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Interim Minn. Sen. Barkley to Remain Independent

After consulting with the few famous political independents, interim Minnesota Sen. Dean Barkley said Monday that he will not organize with either party when the Senate begins a lame-duck session on Tuesday, in effect enabling Democrats to keep control of the majority.

"I am an independent, the governor who appointed me is an independent, and I believe the best way to serve the people of Minnesota is to remain independent," Barkley, 52, said in a written statement. "Rather than adding to the partisanship that so often characterizes Congress, I would like to focus on bridging differences and helping to move important legislation forward."

The short-term senator — appointed by Gov. Jesse Ventura to fill out the term of the late Sen. Paul Wellstone, who died in a plane crash on Oct. 25 — said he made the decision to remain independent after consulting with independent Sen. Jim Jeffords of Vermont, former Republican representative and independent presidential candidate John Anderson of Illinois, and former Republican senator and independent Gov. Lowell Weicker of Connecticut.

"Across the board, their advice was: Keep your options open, and stay true to yourself, your principles and your constituents," Barkley said.

The decision by Barkley, who is serving only until Jan. 7, when Republican Sen.-elect Norm Coleman is sworn into office, has an enormous if time-limited impact on the Senate, which is meeting only on a limited agenda.

With 50 votes, including Jeffords', Democrats can now craft the agenda for the lame-duck session, which is scheduled to convene for at least one week. Sen. Tom Daschle of South Dakota can also continue in the post of majority leader when the Senate is gaveled into session Tuesday.

Republicans, who have 49 votes in the current Congress, had hoped Barkley would give them the edge to set the agenda during that interim period before the next session. If Barkley voted with them, Vice President Dick Cheney, president of the Senate, would cast tie-breaking votes in the 50-50 Senate.

Republicans will, however, get help in one area. Barkley has said that homeland security — a top priority for Republicans and the White House — is one of his primary objectives. He was scheduled to meet with President Bush on Tuesday.

"The president was very insistent that we get together, work out an acceptable agreement, and get this done before we leave town in this lame-duck session. He's the president, and he just showed real leadership and I'm going to support this effort, it is the right thing to do and we can make it happen," said Senate Minority Leader Trent Lott, R-Miss.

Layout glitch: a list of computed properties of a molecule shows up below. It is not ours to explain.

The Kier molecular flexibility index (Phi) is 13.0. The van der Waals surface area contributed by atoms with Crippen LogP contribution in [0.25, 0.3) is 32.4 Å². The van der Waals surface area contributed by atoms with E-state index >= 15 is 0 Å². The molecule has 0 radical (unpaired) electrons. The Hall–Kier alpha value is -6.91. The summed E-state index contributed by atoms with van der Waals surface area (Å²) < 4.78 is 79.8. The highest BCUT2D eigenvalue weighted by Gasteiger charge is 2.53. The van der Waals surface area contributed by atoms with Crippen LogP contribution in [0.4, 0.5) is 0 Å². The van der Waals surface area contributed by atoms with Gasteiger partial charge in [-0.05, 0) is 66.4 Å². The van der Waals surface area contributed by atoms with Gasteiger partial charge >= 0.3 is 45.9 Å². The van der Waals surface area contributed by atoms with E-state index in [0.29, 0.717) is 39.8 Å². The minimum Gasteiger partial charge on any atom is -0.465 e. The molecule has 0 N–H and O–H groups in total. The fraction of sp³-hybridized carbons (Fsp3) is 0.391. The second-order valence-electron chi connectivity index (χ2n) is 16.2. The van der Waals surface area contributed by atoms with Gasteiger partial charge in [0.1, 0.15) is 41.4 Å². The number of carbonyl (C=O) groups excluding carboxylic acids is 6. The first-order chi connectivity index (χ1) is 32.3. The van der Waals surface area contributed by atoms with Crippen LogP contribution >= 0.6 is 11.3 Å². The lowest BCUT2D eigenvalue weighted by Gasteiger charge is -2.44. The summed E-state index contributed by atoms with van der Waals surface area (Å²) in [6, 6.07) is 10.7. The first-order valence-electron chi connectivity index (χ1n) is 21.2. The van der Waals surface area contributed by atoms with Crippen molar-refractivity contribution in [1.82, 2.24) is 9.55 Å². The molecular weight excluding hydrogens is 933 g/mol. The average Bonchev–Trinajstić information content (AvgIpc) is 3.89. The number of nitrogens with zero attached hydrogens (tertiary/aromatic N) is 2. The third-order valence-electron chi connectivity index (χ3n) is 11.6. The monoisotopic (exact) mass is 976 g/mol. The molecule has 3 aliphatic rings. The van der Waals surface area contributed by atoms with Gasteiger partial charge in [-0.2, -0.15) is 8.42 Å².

Lott, top White House officials and key centrist Democrats negotiated on a homeland security bill over the weekend. A sticking point remains over labor rights for the 43,000 unionized federal employees due to move into the new Department of Homeland Security. Lott said if it doesn't get done during the lame-duck session, creation of a department will be set back even longer.

"If we don't do it now it will be four or five months because you will have to start all over again," Lott said.

Barkley, until now Minnesota's planning director and founder of the state's Independence Party, has been wooed by both Lott and Daschle and by Bush since being appointed nearly two weeks ago.

White House spokeswoman Claire Buchan said the administration "will continue to work with him and other members of Congress to enact our priorities in the lame-duck session."

Barkley said his first act as a senator after being sworn in Tuesday afternoon will be to give a tribute speech for Wellstone and his wife Sheila, who were killed along with their daughter, three campaign workers and two pilots.

However, even while Democrats remain in charge for a short time, Republicans will get the Senate back before January. Republican Sen.-elect Jim Talent, who defeated Democrat Jean Carnahan to fill out the seat won posthumously by Carnahan's husband in 2000, will be sworn in Nov. 22.

Fox News' Major Garrett and The Associated Press contributed to this report.

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